Sample code

Find out how to make your life easier with SpreadsheetLight (often with a handful of lines of code). Obviously I can’t show you everything that SpreadsheetLight is capable of. If you can’t find any sample code here to do what you want, and you’re on a tight schedule, just contact me and I’ll show you how to accomplish your specific requirement.

You can read and modify existing Excel spreadsheets, even though SpreadsheetLight is optimised for creating brand new spreadsheets. In any case, your server will probably register nary a blip in performance and memory use. Micro-optimisation, down that path thou shalt not go.

Download it now, or check out the speed/memory benchmark code if you’re not ready yet.

Possibly the shallowest learning curve ever.
Because you’re worth it.

I found SpreadsheetLight when I did a Google search for “Free Export to Excel Libraries” — and Vincent Tan referenced it in a post he did on StackOverflow. I am the administrator of a small intranet site which uses a lot of legacy ASP Classic, and I’m trying to migrate the site into a modern .NET foundation. One of the things the site must do on many of its pages is display database data in a tabular format, and support downloading that data to Excel spreadsheets.

As it turns out, it’s pretty difficult to do that, so I’ve been searching for a long time for an efficient way to do that. The only solution I discovered, which fit most of our needs, involved actually downloading the ASPX page’s GridView control as an HTML object onto an Excel spreadsheet, and all the fields were then changed to text — including dates and currency values, which meant the user had to convert those data types before doing any kind of calculations with them.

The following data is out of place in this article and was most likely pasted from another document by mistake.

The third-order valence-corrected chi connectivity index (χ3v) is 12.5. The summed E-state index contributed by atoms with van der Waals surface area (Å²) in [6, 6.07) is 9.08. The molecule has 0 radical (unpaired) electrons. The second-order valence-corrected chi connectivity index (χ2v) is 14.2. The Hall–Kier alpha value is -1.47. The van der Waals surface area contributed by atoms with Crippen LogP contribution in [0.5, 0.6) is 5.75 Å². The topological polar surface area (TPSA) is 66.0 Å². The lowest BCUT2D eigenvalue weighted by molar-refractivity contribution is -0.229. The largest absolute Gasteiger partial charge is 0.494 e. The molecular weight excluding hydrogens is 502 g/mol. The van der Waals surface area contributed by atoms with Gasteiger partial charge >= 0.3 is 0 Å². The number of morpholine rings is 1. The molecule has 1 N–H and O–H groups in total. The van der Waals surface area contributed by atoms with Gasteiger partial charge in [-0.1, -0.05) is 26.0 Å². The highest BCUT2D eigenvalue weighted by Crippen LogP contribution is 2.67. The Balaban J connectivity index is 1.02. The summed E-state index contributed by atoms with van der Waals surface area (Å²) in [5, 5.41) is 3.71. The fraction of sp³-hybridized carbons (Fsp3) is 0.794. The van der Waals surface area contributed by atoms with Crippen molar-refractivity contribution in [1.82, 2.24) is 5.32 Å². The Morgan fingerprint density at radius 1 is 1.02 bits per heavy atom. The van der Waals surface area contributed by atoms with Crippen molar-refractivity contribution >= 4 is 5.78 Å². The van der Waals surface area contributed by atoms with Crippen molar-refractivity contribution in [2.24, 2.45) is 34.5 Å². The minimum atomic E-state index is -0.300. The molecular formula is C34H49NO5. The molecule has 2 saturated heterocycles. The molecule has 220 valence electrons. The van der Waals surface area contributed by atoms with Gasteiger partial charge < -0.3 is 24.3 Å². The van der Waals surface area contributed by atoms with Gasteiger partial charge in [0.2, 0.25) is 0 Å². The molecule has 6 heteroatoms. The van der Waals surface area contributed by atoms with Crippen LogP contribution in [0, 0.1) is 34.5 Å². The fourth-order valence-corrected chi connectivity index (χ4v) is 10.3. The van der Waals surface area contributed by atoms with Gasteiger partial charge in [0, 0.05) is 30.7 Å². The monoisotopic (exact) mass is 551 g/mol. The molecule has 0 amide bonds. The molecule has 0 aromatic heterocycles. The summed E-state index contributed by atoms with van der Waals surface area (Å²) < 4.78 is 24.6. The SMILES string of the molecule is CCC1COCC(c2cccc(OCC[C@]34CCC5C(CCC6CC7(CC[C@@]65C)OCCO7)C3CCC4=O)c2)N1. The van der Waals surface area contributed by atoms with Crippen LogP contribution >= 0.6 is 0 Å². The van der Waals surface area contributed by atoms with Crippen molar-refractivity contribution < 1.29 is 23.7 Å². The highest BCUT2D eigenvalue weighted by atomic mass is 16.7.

Dissatisfied with that solution, I did the aforementioned Google search and hit upon Vincent Tan’s SpreadsheetLight library. I took a look at the licensing (free), took a look at the capabilities (creates an XML document from scratch using our data), and offered both sample code AND source code. I decided to download it.

At the same time I tried a few other really terrific sounding libraries, but no matter how much I replicated the sample code, I couldn’t get them to work. In desperation, I went back and tried SpreadsheetLight instead. And in less than ten minutes I had my web pages downloading full Excel XLSX files, created from the datatables used to create those web pages, and downloading them in native Excel format — not a series of strings in all columns. I could do calculations, I could use the dates AS dates, it held onto all the leading zeroes in critical fields — just like magic, it worked immediately, out of the box, no muss, no fuss, and no headache.

I’ve since deployed SpreadsheetLight to several other solutions in our intranet, and no one’s even noticed the switch. It was simple to deploy, works immediately, and Vincent even offered me a couple of words of advice (though he didn’t have to).

I can’t speak highly enough of SpreadsheetLight. If you’re looking for a quick and easy solution to get your data out as real Excel spreadsheets, without a lot of hoop-jumping, look no further than SpreadsheetLight.

Josh Hill

Tip: You might find the SLConvert class to be helpful in doing miscellaneous conversions, such as getting cell references from a row/column index, as well as converting centimetres to inches (Excel by default follows the imperial system instead of using the metric system. Unlike most civilised countries *cough* 🙂

Tip: You can find out basic worksheet statistics with SLWorksheetStatistics. For example, the number of rows/columns/cells used. Use the GetWorksheetStatistics() of the SLDocument class.

And just for kicks, here’s how to do it in ASP.NET MVC.

public FileStreamResult GenerateReport()
    MemoryStream ms = new MemoryStream();
    using (SLDocument sl = new SLDocument())
        sl.SetCellValue("B3", "I love ASP.NET MVC");
    // this is important. Otherwise you get an empty file
    // (because you'd be at EOF after the stream is written to, I think...).
    ms.Position = 0;

    return File(ms, "application/vnd.openxmlformats-officedocument.spreadsheetml.sheet", "Report.xlsx");

You’ve got style